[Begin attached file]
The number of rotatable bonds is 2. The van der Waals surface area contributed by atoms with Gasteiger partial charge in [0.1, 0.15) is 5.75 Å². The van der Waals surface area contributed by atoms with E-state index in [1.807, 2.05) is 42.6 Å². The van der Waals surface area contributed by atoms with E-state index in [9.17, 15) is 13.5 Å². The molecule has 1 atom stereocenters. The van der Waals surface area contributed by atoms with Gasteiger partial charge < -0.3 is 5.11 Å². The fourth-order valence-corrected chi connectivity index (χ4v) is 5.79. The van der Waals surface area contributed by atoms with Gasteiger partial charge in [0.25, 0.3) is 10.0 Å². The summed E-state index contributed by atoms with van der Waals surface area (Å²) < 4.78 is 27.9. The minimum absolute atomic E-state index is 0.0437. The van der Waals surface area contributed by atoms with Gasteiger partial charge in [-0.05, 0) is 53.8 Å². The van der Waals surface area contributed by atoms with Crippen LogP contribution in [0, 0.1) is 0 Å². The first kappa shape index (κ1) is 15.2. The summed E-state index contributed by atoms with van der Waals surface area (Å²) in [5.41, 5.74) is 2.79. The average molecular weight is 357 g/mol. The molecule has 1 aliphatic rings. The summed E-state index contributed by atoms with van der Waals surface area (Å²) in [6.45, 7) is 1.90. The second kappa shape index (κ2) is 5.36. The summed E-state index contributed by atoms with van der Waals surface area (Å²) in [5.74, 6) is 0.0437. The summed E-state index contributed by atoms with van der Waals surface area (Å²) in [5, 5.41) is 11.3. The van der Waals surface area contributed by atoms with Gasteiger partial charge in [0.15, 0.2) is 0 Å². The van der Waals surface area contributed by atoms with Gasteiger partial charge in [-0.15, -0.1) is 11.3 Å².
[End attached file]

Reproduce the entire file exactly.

The number of rotatable bonds is 2. The van der Waals surface area contributed by atoms with Gasteiger partial charge in [0.1, 0.15) is 5.75 Å². The van der Waals surface area contributed by atoms with E-state index in [1.807, 2.05) is 42.6 Å². The van der Waals surface area contributed by atoms with E-state index in [9.17, 15) is 13.5 Å². The molecule has 1 atom stereocenters. The van der Waals surface area contributed by atoms with Gasteiger partial charge < -0.3 is 5.11 Å². The fourth-order valence-corrected chi connectivity index (χ4v) is 5.79. The van der Waals surface area contributed by atoms with Gasteiger partial charge in [0.25, 0.3) is 10.0 Å². The summed E-state index contributed by atoms with van der Waals surface area (Å²) < 4.78 is 27.9. The minimum absolute atomic E-state index is 0.0437. The van der Waals surface area contributed by atoms with Gasteiger partial charge in [-0.05, 0) is 53.8 Å². The van der Waals surface area contributed by atoms with Crippen LogP contribution in [0, 0.1) is 0 Å². The first kappa shape index (κ1) is 15.2. The summed E-state index contributed by atoms with van der Waals surface area (Å²) in [5.41, 5.74) is 2.79. The average molecular weight is 357 g/mol. The molecule has 1 aliphatic rings. The summed E-state index contributed by atoms with van der Waals surface area (Å²) in [6.45, 7) is 1.90. The second kappa shape index (κ2) is 5.36. The summed E-state index contributed by atoms with van der Waals surface area (Å²) in [5.74, 6) is 0.0437. The summed E-state index contributed by atoms with van der Waals surface area (Å²) in [5, 5.41) is 11.3. The van der Waals surface area contributed by atoms with Gasteiger partial charge in [0.15, 0.2) is 0 Å². The van der Waals surface area contributed by atoms with Gasteiger partial charge in [-0.15, -0.1) is 11.3 Å².